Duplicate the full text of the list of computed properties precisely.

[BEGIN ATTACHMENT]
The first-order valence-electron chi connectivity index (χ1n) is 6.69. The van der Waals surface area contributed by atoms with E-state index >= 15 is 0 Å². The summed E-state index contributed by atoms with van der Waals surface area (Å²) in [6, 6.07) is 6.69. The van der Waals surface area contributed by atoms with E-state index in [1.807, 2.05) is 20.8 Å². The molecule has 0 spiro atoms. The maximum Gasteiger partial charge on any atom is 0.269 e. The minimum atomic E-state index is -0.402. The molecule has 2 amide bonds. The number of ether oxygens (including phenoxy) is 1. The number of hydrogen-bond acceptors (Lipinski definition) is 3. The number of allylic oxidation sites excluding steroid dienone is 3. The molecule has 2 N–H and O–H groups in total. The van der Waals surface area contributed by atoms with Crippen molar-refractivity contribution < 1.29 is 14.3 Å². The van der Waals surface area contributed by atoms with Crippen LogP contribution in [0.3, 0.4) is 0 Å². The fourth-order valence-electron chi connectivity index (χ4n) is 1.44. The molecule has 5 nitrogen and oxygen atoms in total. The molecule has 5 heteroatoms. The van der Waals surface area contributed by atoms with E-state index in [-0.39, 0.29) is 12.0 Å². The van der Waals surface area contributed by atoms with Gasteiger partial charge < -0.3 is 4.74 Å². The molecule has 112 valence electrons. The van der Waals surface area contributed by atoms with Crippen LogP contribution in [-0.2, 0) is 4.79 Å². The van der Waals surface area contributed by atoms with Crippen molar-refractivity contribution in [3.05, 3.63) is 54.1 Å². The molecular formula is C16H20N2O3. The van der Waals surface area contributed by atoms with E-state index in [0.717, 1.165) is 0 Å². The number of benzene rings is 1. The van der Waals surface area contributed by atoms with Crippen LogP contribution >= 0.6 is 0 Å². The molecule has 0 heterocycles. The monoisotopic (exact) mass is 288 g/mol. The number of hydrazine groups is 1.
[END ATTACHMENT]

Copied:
The first-order valence-electron chi connectivity index (χ1n) is 6.69. The van der Waals surface area contributed by atoms with E-state index >= 15 is 0 Å². The summed E-state index contributed by atoms with van der Waals surface area (Å²) in [6, 6.07) is 6.69. The van der Waals surface area contributed by atoms with E-state index in [1.807, 2.05) is 20.8 Å². The molecule has 0 spiro atoms. The maximum Gasteiger partial charge on any atom is 0.269 e. The minimum atomic E-state index is -0.402. The molecule has 2 amide bonds. The number of ether oxygens (including phenoxy) is 1. The number of hydrogen-bond acceptors (Lipinski definition) is 3. The number of allylic oxidation sites excluding steroid dienone is 3. The molecule has 2 N–H and O–H groups in total. The van der Waals surface area contributed by atoms with Crippen molar-refractivity contribution < 1.29 is 14.3 Å². The van der Waals surface area contributed by atoms with Crippen LogP contribution in [0.3, 0.4) is 0 Å². The fourth-order valence-electron chi connectivity index (χ4n) is 1.44. The molecule has 5 nitrogen and oxygen atoms in total. The molecule has 5 heteroatoms. The van der Waals surface area contributed by atoms with E-state index in [-0.39, 0.29) is 12.0 Å². The van der Waals surface area contributed by atoms with Gasteiger partial charge < -0.3 is 4.74 Å². The molecule has 112 valence electrons. The van der Waals surface area contributed by atoms with Crippen LogP contribution in [-0.2, 0) is 4.79 Å². The van der Waals surface area contributed by atoms with Crippen molar-refractivity contribution in [3.05, 3.63) is 54.1 Å². The molecular formula is C16H20N2O3. The van der Waals surface area contributed by atoms with E-state index in [0.717, 1.165) is 0 Å². The number of benzene rings is 1. The van der Waals surface area contributed by atoms with Crippen LogP contribution >= 0.6 is 0 Å². The molecule has 0 heterocycles. The monoisotopic (exact) mass is 288 g/mol. The number of hydrazine groups is 1.